Wen Qiang on trial before being sentenced to death. Image credit: Xinhua (via SCMP).
When 20 million yuan was found buried beneath the pond of former Chongqing police chief Wen Qiang it was held up by Wen’s successor, megalomaniacal fashionista and bazooka enthusiast Wang Lijun, as a perfect example of the corruption that was rife in the city before Bo Xilai cleaned house.
Now, as it becomes more and more apparent just how incredibly corrupt Bo and Wang’s regime actually was, many are beginning to question the evidence that was used in the conviction of Wen, who was executed on charges of corruption in 2010.
The 20 million yuan haul was first reported on by a Beijing-backed Hong Kong newspaper days before Wen was arrested, so perhaps its appropriate that its another Hong Kong newspaper that’s a bit too close to Beijing that brings us these new revelations:
Since [Wang and Bo’s downfall] several people, including former police officers, have come forward to challenge the fish pond story, saying it was simply fabricated by Wang to incriminate Wen and help consolidate Bo’s grip on power.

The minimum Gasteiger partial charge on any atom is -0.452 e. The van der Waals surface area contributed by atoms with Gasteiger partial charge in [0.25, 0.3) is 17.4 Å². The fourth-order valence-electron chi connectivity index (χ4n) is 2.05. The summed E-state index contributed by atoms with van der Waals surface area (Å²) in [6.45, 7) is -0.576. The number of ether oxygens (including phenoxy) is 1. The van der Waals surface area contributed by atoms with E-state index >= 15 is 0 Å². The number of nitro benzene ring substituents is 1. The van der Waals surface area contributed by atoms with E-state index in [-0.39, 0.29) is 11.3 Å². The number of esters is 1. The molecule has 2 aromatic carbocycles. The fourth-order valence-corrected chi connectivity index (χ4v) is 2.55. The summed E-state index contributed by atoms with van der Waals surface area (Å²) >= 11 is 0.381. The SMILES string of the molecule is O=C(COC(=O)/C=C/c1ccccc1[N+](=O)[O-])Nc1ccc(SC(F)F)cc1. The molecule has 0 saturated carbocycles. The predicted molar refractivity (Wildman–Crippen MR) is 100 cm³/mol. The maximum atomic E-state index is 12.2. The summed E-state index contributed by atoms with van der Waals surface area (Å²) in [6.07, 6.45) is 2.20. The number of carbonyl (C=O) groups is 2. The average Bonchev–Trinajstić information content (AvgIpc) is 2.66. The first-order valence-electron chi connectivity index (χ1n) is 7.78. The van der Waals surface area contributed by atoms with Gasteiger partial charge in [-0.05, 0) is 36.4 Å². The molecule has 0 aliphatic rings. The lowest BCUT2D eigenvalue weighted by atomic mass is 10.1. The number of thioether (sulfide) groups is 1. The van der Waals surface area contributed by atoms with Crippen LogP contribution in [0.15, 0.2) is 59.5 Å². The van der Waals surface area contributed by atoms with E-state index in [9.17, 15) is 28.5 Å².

“Wen had nothing to do with it,” said one Chongqing businessman familiar with the case. “The money was actually borrowed from a local business just a day before Wang invited the media to see the so-called evidence.”
He said police buried the bundles of cash, carefully wrapped in waterproof paper, in the morning and then dug them up in front of the cameras that afternoon.
Another key piece of evidence used to convict Wen – two luxury villas worth more than 30 million yuan that Wen allegedly owned – has also been questioned.
A former senior police officer in Chongqing who was close to Wen insisted he was the real owner of the villas, where Wen allegedly kept mistresses and which were later turned into destinations for “anti-graft education” tours.
Though this information is obviously far too late to help Wen (highlighting once again the clumsy, inefficient evil that is capital punishment), not only has he been partially exonerated in the eyes of history, but he now looks somewhat prescient:
Although Wang has refused to reveal details of their last conversation, Wen has been widely quoted as expressing defiance and disappointment about the way he was treated.
“You’ll meet the same fate as me,” he told Wang.
Wang was sentenced to 15 years in prison in September, Bo Xilai will soon follow him.